Robot & Frank is a clever little sci-fi dramedy about a semi-senile old coot whose concerned son buys him a robot as a valet and minder. The film is well crafted and timely because robophobia is once again in fashion. Americans, faced with a rapidly growing population, fear robots will arrive soon and take what jobs are left.
In contrast, the Japanese, faced with a shrinking population, fear that robots won’t get here fast enough to spare them from finally having to let in poor foreigners to care for their elderly. While Westerners traditionally fear that robots are plotting to take over (e.g., Terminator), the Japanese welcome our new robot overlords.
Quite conveniently for those of us whose memories aren’t what they used to be, Frank is played by Broadway star Frank Langella.
Allow me to pause to commend this title to filmmakers. This slightly twee art-house flick could have been given a twee art-house name like Automata or Quiddity. Instead, they chose to dub their Frank Langella-starring robot movie Robot & Frank.
Please, filmmakers, try naming your characters after the movie stars who play them. I’ve read at least 20,000 movie reviews, and I’ve been able to comprehend the plot summaries of maybe a half-dozen. That’s because I always forget how to match the characters’ made-up names with the famous faces portraying them.
Therefore, if you paid a lot of money to get, say, Tom Cruise in your movie, call his character “Tom” so we can keep track of what’s going on. If you’ve signed Tom Hanks to costar with Tom Cruise, call his character “Hank.” In short, keep it simple for us. I know it hurts to hear this, but we don’t actually care as much about your movie as you do.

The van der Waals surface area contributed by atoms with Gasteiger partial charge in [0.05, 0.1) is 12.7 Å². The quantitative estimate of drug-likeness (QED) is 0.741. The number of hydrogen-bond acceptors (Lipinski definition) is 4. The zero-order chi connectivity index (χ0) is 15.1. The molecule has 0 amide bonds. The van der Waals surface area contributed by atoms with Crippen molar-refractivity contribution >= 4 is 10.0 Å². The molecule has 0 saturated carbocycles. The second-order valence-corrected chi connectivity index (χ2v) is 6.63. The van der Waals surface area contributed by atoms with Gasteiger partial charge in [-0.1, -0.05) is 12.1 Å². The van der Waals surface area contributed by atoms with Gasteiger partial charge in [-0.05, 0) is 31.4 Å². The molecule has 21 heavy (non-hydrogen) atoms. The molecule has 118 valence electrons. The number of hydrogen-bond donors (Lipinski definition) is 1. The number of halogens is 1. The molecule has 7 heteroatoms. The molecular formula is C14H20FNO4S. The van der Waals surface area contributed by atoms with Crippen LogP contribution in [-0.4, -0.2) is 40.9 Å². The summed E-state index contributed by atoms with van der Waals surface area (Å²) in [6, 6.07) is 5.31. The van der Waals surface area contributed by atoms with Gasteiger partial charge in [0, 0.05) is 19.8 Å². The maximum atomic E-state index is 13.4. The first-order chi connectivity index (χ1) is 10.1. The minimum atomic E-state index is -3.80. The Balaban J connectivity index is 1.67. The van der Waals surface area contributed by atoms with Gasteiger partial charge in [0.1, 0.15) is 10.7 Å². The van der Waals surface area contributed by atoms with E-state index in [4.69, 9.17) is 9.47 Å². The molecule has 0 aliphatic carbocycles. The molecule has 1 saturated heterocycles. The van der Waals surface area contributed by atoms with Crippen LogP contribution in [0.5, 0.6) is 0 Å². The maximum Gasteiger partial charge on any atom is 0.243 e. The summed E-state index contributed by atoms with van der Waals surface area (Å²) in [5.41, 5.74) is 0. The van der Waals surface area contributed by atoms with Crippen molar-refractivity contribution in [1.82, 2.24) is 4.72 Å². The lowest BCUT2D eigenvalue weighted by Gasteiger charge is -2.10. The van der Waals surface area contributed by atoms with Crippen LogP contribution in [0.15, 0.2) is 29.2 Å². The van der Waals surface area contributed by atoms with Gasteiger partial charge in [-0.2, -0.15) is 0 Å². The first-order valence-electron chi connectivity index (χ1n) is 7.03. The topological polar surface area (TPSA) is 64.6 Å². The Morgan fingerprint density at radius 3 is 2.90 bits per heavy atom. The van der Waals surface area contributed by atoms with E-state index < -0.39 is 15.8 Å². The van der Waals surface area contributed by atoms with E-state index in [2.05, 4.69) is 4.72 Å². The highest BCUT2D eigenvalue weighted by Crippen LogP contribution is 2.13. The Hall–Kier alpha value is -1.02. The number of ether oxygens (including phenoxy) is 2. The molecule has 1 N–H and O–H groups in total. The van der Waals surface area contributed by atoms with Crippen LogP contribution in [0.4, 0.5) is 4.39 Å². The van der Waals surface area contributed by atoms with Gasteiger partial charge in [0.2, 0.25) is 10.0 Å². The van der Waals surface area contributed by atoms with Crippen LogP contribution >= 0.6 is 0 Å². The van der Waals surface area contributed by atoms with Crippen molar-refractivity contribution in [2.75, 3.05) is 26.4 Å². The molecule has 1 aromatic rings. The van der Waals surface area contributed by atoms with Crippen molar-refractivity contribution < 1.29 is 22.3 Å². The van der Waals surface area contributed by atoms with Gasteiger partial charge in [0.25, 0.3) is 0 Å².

In fact, putting “Tom” in the title would probably help us when we get to the ticket window and can’t remember your film’s name. Your audiences aren’t getting any younger. Bad Guy & Tom would work fine.
OK, where was I?
Oh, yeah…in Robot & Frank, Frank (who, as I may have mentioned, is played by Frank Langella) objects to his upbeat new companion.
But you can tell that the robot isn’t your standard evil movie robot because his voice, furnished by the opaque but likable Peter Sarsgaard, isn’t quite as gay as such helpful but murderous automated valets as 2001’s HAL 9000 and Michael Fassbender’s Lawrence of Arabia-worshiping robot (who was the only non-derisible thing in this summer’s Prometheus). Sarsgaard’s robot sounds more like an unusually sedate Mormon camp counselor. (Also, the robot is only four feet tall and appears to have been designed by a Japanese child.)
Frank soon finds, however, that his robot’s photographic memory is useful in resuming his old career of casing joints. Frank is actually an involuntarily retired cat burglar. With the robot as his aide-mémoire, he can burgle the lake house of an annoying consultant, a Future Yuppie. The Fuppie is repurposing Frank’s beloved small-town library as a post-print theme attraction venue…well, it’s never clear exactly what the Fuppie is doing, but Christopher Ford’s dialogue reminds us how baffling the fashionable notions of 2040 will seem to us codgers.
The Japanese tend to be extremely sensitive to other humans’ emotional discomfort, which makes social interaction for them exhausting unless expensively lubricated by alcohol and professional hostesses. (That’s one reason that fewer and fewer young Japanese men bother to come out of their rooms.)
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